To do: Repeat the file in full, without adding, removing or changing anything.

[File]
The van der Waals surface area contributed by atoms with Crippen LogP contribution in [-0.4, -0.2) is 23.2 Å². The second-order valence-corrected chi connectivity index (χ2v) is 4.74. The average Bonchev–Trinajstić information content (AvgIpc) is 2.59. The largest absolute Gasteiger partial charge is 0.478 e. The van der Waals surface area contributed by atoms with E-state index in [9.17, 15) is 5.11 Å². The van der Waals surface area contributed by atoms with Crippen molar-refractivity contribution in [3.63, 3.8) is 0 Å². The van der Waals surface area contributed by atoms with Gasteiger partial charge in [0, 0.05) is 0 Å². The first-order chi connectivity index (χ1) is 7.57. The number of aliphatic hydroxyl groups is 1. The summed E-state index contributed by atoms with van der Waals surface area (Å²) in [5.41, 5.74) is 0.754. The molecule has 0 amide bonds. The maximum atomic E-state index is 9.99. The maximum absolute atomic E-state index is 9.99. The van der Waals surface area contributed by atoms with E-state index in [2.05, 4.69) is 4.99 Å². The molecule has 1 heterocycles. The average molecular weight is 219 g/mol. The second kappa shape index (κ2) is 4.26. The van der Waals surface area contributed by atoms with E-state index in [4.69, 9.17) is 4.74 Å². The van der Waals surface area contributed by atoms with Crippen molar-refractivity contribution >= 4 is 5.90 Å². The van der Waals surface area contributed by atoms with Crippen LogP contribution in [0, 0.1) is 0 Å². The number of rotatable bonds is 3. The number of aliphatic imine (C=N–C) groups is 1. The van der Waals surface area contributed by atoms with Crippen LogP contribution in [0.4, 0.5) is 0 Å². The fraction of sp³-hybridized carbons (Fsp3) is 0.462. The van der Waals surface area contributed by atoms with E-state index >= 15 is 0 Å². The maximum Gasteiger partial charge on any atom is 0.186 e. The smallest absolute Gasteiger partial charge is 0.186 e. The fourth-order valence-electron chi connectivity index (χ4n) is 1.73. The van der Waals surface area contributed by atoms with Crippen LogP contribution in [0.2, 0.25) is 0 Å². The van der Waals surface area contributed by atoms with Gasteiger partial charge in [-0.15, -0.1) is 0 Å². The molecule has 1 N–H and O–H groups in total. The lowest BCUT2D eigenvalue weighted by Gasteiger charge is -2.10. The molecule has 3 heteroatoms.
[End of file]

The van der Waals surface area contributed by atoms with Crippen LogP contribution in [-0.4, -0.2) is 23.2 Å². The second-order valence-corrected chi connectivity index (χ2v) is 4.74. The average Bonchev–Trinajstić information content (AvgIpc) is 2.59. The largest absolute Gasteiger partial charge is 0.478 e. The van der Waals surface area contributed by atoms with E-state index in [9.17, 15) is 5.11 Å². The van der Waals surface area contributed by atoms with Crippen molar-refractivity contribution in [3.63, 3.8) is 0 Å². The van der Waals surface area contributed by atoms with Gasteiger partial charge in [0, 0.05) is 0 Å². The first-order chi connectivity index (χ1) is 7.57. The number of aliphatic hydroxyl groups is 1. The summed E-state index contributed by atoms with van der Waals surface area (Å²) in [5.41, 5.74) is 0.754. The molecule has 0 amide bonds. The maximum atomic E-state index is 9.99. The maximum absolute atomic E-state index is 9.99. The van der Waals surface area contributed by atoms with E-state index in [2.05, 4.69) is 4.99 Å². The molecule has 1 heterocycles. The average molecular weight is 219 g/mol. The second kappa shape index (κ2) is 4.26. The van der Waals surface area contributed by atoms with E-state index in [4.69, 9.17) is 4.74 Å². The van der Waals surface area contributed by atoms with Crippen molar-refractivity contribution >= 4 is 5.90 Å². The van der Waals surface area contributed by atoms with Crippen LogP contribution in [0, 0.1) is 0 Å². The number of rotatable bonds is 3. The number of aliphatic imine (C=N–C) groups is 1. The van der Waals surface area contributed by atoms with Crippen LogP contribution in [0.4, 0.5) is 0 Å². The fraction of sp³-hybridized carbons (Fsp3) is 0.462. The van der Waals surface area contributed by atoms with E-state index >= 15 is 0 Å². The maximum Gasteiger partial charge on any atom is 0.186 e. The smallest absolute Gasteiger partial charge is 0.186 e. The fourth-order valence-electron chi connectivity index (χ4n) is 1.73. The van der Waals surface area contributed by atoms with Crippen LogP contribution in [0.2, 0.25) is 0 Å². The van der Waals surface area contributed by atoms with Gasteiger partial charge in [-0.15, -0.1) is 0 Å². The molecule has 1 N–H and O–H groups in total. The lowest BCUT2D eigenvalue weighted by Gasteiger charge is -2.10. The molecule has 3 heteroatoms.